Creating circular economies
The circular economy refers to an industrial economy that is restorative by intention; aims to rely on renewable energy; minimises, tracks and eliminates the use of toxic chemicals; and eradicates waste through careful design. The term goes beyond the mechanics of production and consumption of goods and services […] (examples include rebuilding capital including social and natural, and the shift from consumer to user). The concept of the circular economy is grounded in the study of non-linear, particular living systems. A major outcome of taking insights from living systems is the notion of optimising systems rather than components.
Ellen MacArthur Foundation (2013a)
Questions about how to create a circular and regenerative economy based on the resource and energy flow patterns we can observe in ecosystems have inspired thought-leaders and innovators in ecological design and ecological economics for a number of decades; now these questions are being asked by global financial institutions, the European Commission, leading companies, and mainstream consultancies like McKinsey. I choose to take this as a positive sign that the culturally creative conversations started by ecologically literate pioneers decades ago are beginning to reach critical mass for a transformational cultural response to the converging crises.†
In recent years, the work of the Ellen MacArthur foundation and its CE100 initiative has taken the conversation about how to facilitate the transition towards a circular economy into corporate boardrooms around the world. The CE100 unites businesses and local authorities in different regions around the globe with innovators in ecological design to enable rapid information exchange and collective intelligence.
The initiative aims to facilitate the swift implementation of industrial process improvements that have been estimated to be worth more than US$1 trillion to the global economy. The CE100 offers a best practice and best process database so businesses can learn from each other’s experiences. It also offers an online executive education programme to help get industry leaders and their management teams on board and informed.
The kind of transformation needed to implement the circular economy approach locally, regionally and globally can only occur if it is driven by widespread cross-sector collaboration. Business leaders are waking up to the multiple benefits of focusing on collaborative advantage rather than competitive advantage. Regenerative systems are defined by collaboration and win-win-win solutions, rather than competition and zero- sum games creating winners and losers.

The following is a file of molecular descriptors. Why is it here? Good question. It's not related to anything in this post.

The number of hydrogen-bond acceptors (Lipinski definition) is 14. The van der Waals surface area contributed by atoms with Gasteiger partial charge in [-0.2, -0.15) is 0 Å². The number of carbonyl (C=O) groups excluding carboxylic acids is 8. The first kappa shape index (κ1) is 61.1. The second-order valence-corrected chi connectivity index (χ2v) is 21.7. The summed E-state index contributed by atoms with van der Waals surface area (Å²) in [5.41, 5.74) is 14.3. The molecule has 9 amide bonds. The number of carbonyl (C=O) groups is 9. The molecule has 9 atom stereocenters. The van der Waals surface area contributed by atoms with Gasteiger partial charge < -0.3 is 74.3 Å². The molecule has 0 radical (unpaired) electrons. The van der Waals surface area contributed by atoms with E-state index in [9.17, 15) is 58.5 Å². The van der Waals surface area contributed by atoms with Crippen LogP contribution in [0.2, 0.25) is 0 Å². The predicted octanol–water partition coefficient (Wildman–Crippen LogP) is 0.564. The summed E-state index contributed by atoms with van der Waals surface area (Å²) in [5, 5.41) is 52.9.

Walter Stahel (2014) highlights characteristics of a circular economy that distinguish it from a linear economy based on extraction, production, consumption and disposal (waste):
- “The smaller the loop (activity-wise and geographically) the more profitable and resource efficient it is.” The aim is not to create one globalized circular economy, rather, the most effective strategy is to appropriately scale-link multiple circular economies at local, regional and global scales.
- “Loops have no beginning and no end”, so they require continuous collaboration along the entire value chain.
- “The speed of the circular flows is crucial: the efficiency of managing stock in the circular economy increases with a decreasing flow speed”; and therefore companies will have to rethink strategies based on ‘planned obsolescence’ and create high-quality, durable products.
- “Continued ownership is cost efficient: reuse, repair and remanufacture without change of ownership save double transaction costs.” This creates an incentive for companies to sell (lease) the use or service provided by their products, rather than the products themselves.
- “A circular economy needs functioning markets”.
The current market system, far from being a free market, is regulated in ways that privatize profits and externalize the costs of the social and environmental damage done in the manufacture, distribution and disposal of the product as collateral damage rather than including them in the true cost accounting of a given product. To create functioning markets we need legislation insisting that social and environmental costs are included in product pricing, and a shift from taxing work to taxing resource and energy use.
The shift from a linear to a circular economy has multiple economic, social and environmental benefits. In 2014, McKinsey staff suggested that the circular economy is already “starting to help companies create more value while reducing their dependence on scarce resources”. They concluded that “the era of largely ignoring resource costs is over” and that business leaders are starting to ask the important question: “Could an industrial system that is regenerative by design — a circular economy, which restores material, energy, and labour inputs be good for both society and business?” (Nguyen et al., 2014).